Socially mediated trade-offs between aggression and parental effort in competing color morphs

Sarah R. Pryke, Simon C. Griffith

Research output: Contribution to journalArticlepeer-review

36 Citations (Scopus)


Individuals often face trade-offs between investment in parental care and alternative investments of time, energy, and re-sources into other life-history components, such as dominance, at-tractiveness, and health. Selection is thought to promote the optimal balance between the costs and the benefits of these conflicting ac-tivities by favoring individuals that adopt different tactics to maxi-mize their overall evolutionary fitness in different environments. To test this, we experimentally manipulate both aggression (i.e., com-petitive environment) and parental effort (i.e., brood size) in red and black morphs of the Gouldian finch {Erythrura gouldiae). Although aggressive red males provide parental effort comparable to that of black males in environments where competition is low, irrespective of their relative brood size, they severely reduce or abandon parental investment in highly competitive environments. In contrast, non-aggressive black males are largely unaffected by the competitive en-vironment and instead adaptively adjust their provisioning effort to the relative demands of their brood. Consequently, in highly com-petitive environments, although dominant red males defend higher-quality nest sites, they produce fewer and lower-quality offspring (in terms of mass and immunocompetence) than black males do. These opposing effects of frequency-dependent competitive environments on red and black males underlie their differential trade-offs between the costs and the benefits of aggression and parental effort.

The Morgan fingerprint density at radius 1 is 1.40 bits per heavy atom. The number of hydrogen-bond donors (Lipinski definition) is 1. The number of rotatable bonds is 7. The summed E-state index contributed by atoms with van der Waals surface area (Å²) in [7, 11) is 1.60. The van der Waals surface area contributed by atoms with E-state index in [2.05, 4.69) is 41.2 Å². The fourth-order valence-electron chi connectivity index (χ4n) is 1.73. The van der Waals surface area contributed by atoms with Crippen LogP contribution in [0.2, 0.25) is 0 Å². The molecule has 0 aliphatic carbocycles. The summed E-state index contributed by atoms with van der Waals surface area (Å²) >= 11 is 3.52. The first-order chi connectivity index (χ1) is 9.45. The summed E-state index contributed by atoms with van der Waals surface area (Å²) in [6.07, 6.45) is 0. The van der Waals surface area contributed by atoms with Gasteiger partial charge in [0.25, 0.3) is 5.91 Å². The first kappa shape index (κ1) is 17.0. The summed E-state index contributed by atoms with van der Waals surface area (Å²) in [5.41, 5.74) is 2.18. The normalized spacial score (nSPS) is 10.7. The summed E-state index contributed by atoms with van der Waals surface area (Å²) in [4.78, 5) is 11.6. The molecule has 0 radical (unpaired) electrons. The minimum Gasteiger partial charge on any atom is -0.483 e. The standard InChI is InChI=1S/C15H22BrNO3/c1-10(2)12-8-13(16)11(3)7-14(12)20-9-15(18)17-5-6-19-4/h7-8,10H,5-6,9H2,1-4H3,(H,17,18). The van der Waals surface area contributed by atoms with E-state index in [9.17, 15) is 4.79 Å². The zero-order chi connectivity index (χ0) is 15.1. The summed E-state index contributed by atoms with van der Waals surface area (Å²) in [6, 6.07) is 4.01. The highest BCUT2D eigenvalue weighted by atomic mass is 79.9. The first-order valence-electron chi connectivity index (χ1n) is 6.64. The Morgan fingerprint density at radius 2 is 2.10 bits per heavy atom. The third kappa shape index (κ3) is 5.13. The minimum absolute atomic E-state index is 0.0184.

Original languageEnglish
Pages (from-to)455-464
Number of pages10
JournalAmerican Naturalist
Issue number4
Publication statusPublished - Oct 2009


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